Yang S. Correlation analysis between SERT gene and schizophrenia and analysis of its single nucleotide polymorphism [master’s thesis]. Kirkland: Northwest University; 2001. Chinese.
Lindholm Carlström E, Saetre P, Rosengren A, et al. Association between a genetic variant in the serotonin transporter gene (SLC6A4) and suicidal behavior in patients with schizophrenia. Behav Brain Funct. 2012;8(1):24.
Xuan JF, Ding M, Pang H, et al. [Relationship between genetic polymorphisms of 3 SNP loci in 5-HTT gene and paranoid schizophrenia]. Fa Yi Xue Za Zhi. 2012;28(6):418–421. Chinese.
Li W, Yang Y, Lin J, et al. Association of serotonin transporter gene (SLC6A4) polymorphisms with schizophrenia susceptibility and symptoms in a Chinese-Han population. Prog Neuropsychopharmacol Biol Psychiatry. 2013;44:290–295.
Pal P, Mihanović M, Molnar S, et al. Association of tagging single nucleotide polymorphisms on 8 candidate genes in dopaminergic pathway with schizophrenia in Croatian population. Croatian Med J. 2009;50(4):361–369.
Qi XL, Xuan JF, Xing JX, Wang BJ, Yao J. No association between dopamine D3 receptor gene Ser9Gly polymorphism (rs6280) and risk of schizophrenia: an updated meta-analysis. Neuropsychiatr Dis Treat. 2017;13:2855–2865.
Palmer SC, Gardner S, Tonelli M, et al. Phosphate-Binding Agents in Adults With CKD: A Network Meta-analysis of Randomized Trials. Am J Kidney Dis. 2016;68(5):691–702.
Thakkinstian A, McElduff P, D’Este C, Duffy D, Attia J. A method for meta-analysis of molecular association studies. Stat Med. 2005;24(9):1291–1306.
Fanelli G, Serretti A. The influence of the serotonin transporter gene 5-HTTLPR polymorphism on suicidal behaviors: a meta-analysis. Prog Neuropsychopharmacol Biol Psychiatry. 2019;88:375–387.
Hu XZ, Lipsky RH, Zhu G, et al. Serotonin transporter promoter gain-of-function genotypes are linked to obsessive-compulsive disorder. Am J Hum Genet. 2006;78(5):815–826.
Rao S, Han X, Shi M, et al. Associations of the serotonin transporter promoter polymorphism (5-HTTLPR) with bipolar disorder and treatment response: A systematic review and meta-analysis. Prog Neuropsychopharmacol Biol Psychiatry. 2019;89:214–226.
Wendland JR, Moya PR, Kruse MR, et al. A novel, putative gain-of-function haplotype at SLC6A4 associates with obsessive-compulsive disorder. Hum Mol Genet. 2008;17(5):717–723.
Hranilovic D, Stefulj J, Schwab S, et al. Serotonin transporter promoter and intron 2 polymorphisms: relationship between allelic variants and gene expression. Biol Psychiatry. 2004;55(11):1090–1094.
Lovejoy EA, Scott AC, Fiskerstrand CE, Bubb VJ, Quinn JP. The serotonin transporter intronic VNTR enhancer correlated with a predisposition to affective disorders has distinct regulatory elements within the domain based on the primary DNA sequence of the repeat unit. Eur J Neurosci. 2003;17(2):417–420.
Fiskerstrand CE, Lovejoy EA, Quinn JP. An intronic polymorphic domain often associated with susceptibility to affective disorders has allele dependent differential enhancer activity in embryonic stem cells. FEBS Lett. 1999;458(2):171–174.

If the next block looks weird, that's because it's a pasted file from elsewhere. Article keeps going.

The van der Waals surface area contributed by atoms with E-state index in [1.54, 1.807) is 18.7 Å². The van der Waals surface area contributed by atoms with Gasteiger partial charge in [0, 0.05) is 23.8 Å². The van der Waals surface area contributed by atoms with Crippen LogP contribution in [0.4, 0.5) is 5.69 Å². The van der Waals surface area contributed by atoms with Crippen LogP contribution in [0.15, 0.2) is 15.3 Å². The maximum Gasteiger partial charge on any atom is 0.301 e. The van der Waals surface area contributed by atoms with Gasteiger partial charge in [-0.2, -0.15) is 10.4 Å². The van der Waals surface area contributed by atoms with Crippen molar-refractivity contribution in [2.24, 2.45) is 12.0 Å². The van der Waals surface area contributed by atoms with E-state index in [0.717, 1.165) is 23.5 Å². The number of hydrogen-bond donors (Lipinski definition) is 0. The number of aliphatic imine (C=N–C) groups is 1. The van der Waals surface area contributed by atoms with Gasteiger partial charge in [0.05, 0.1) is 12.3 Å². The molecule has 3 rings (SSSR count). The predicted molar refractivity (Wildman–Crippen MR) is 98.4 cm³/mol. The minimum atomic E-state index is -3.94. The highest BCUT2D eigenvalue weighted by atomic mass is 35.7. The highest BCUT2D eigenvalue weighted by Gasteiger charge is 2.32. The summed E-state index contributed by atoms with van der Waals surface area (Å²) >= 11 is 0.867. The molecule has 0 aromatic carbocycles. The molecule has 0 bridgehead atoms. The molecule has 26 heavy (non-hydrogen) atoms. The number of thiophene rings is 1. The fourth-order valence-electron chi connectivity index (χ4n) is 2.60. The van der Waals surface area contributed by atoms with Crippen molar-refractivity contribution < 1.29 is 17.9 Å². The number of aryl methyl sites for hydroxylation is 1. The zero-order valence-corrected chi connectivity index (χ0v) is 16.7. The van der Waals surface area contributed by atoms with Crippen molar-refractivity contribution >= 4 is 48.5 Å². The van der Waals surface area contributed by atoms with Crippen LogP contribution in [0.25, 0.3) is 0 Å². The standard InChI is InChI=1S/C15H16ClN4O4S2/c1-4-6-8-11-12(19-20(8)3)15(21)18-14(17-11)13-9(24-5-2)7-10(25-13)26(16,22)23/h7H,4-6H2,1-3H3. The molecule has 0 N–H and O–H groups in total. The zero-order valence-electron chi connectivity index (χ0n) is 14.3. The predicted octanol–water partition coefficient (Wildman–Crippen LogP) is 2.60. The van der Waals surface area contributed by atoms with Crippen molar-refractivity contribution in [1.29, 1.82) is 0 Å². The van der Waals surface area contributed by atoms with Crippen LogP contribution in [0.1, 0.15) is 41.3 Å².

Wang KS, Liu XF, Aragam N. A genome-wide meta-analysis identifies novel loci associated with schizophrenia and bipolar disorder. Schizophr Res. 2010;124(1–3):192–199.
Zhao Y, Liang X, Zhu F, et al. A large-scale integrative analysis of GWAS and common meQTLs across whole life course identifies genes, pathways and tissue/cell types for three major psychiatric disorders. Neurosci Biobehav Rev. 2018;95:347–352.
Ikeda M, Takahashi A, Kamatani Y, et al. Genome-Wide Association Study Detected Novel Susceptibility Genes for Schizophrenia and Shared Trans-Populations/Diseases Genetic Effect. Schizophrenia Bulletin. 2018;511.
Yin L, Cheung EF, Chen RY, Wong EH, Sham PC, So HC. Leveraging genome-wide association and clinical data in revealing schizophrenia subgroups. J Psychiatr Res. 2018;106:106–117.
Jagannathan K, Calhoun VD, Gelernter J, et al. Genetic associations of brain structural networks in schizophrenia: a preliminary study. Biol Psychiatry. 2010;68(7):657–666.
Frey S. The economic burden of schizophrenia in Germany: a population-based retrospective cohort study using genetic matching. Eur Psychiatry. 2014;29(8):479–489.
Walton E, Liu J, Hass J, et al. MB-COMT promoter DNA methylation is associated with working-memory processing in schizophrenia patients and healthy controls. Epigenetics. 2014;9(8):1101–1107.
Yao J, Pan YQ, Ding M, Pang H, Wang BJ. Association between DRD2 (rs1799732 and rs1801028) and ANKK1 (rs1800497) polymorphisms and schizophrenia: a meta-analysis. Am J Med Genet B Neuropsychiatr Genet. 2015;168B(1):1–13.
Correa H, Campi-Azevedo AC, de Marco L, et al. Familial suicide behaviour: association with probands suicide attempt characteristics and 5-HTTLPR polymorphism. Acta Psychiatr Scand. 2004;110(6):459–464.
Semwal P, Prasad S, Bhatia T, et al. Family-based association studies of monoaminergic gene polymorphisms among North Indians with schizophrenia. Mol Psychiatry. 2001;6(2):220–224.
Dubertret C, Hanoun N, Adès J, Hamon M, Gorwood P. Family-based association study of the 5-HT transporter gene and schizophrenia. Int J Neuropsychopharmacol. 1999;8(1):87–92.
Dimitrova A, Georgieva L, Nikolov I, et al. Major psychiatric disorders and the serotonin transporter gene (SLC6A4): family-based association studies. Psychiatr Genet. 2002;12(3):137–141.
This work is published and licensed by Dove Medical Press Limited. The full terms of this license are available at https://www.dovepress.com/terms.php and incorporate the Creative Commons Attribution - Non Commercial (unported, v3.0) License. By accessing the work you hereby accept the Terms. Non-commercial uses of the work are permitted without any further permission from Dove Medical Press Limited, provided the work is properly attributed. For permission for commercial use of this work, please see paragraphs 4.2 and 5 of our Terms.Download Article [PDF]